on the water.
I love the challenge of haiku. Reading it and writing it. Haiku in English, that is. I’m as equipped to write authentic Japanese haiku as I am to write actuarial valuation reports. I don’t even know what I just said. Still, English haiku has its demands that make it a beautiful process and product.
SYLLABLES • That sensational syllabic structure that made haiku famous! Three lines of up to 17 syllables (typically 10 to 14). If this is the only demand you make on your haiku, you’re missing out.
SEASON • The kigo takes the poem to another level. A kigo is a season word. It’s meant to refer — subtly — to a season of the year. The majority of kigo are drawn from the natural world.
CUT • Ready for the next level of challenge and beauty and Japanese vocabulary? The third element of haiku is a cut (kire) — indicated by a real or a verbal punctuation mark — to compare two images or ideas implicitly. The essence of haiku is ‘cutting’ (kiru). Sometimes this is done by juxtaposing two images or ideas with a kireji (‘cutting word’) between them.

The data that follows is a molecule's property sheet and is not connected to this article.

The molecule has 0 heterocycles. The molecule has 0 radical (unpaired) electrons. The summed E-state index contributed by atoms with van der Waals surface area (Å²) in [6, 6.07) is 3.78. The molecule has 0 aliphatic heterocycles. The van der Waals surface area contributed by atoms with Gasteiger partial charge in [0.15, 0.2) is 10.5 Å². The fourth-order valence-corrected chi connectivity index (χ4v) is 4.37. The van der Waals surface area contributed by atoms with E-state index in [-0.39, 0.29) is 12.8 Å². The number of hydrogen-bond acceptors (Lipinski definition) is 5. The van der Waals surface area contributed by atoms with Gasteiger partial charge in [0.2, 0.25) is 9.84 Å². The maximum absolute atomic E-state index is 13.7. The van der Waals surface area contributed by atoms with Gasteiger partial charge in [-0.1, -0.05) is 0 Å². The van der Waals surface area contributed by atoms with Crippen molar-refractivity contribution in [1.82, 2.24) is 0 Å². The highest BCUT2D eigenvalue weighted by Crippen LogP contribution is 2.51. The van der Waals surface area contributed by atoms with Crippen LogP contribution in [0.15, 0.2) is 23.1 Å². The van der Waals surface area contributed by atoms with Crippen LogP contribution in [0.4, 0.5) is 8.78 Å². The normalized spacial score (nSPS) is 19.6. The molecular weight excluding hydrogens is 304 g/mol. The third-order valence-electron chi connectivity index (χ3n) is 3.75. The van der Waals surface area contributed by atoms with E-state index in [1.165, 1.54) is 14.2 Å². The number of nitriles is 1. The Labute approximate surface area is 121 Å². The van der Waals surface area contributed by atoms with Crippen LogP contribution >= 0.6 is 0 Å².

A handful of syllables. A subtle reference to season. A juxtaposition of images or ideas.
One of the many aspects of haiku that I love is that it’s simple. It doesn’t try to do and be everything. It typically captures a fleeting moment in time. Haiku shuns excess like a hermit shuns Walmart on Saturdays.
“The haiku that reveals seventy to eighty percent of its subject is good. Those that reveal fifty to sixty percent, we never tire of.” (Matsuo Bashō)
I love haiku for what it doesn’t do. It doesn’t tell; it shows. It doesn’t explain; it suggests. It doesn’t expose; it hints.
Almost endless blue
cut in two
by shifting white sails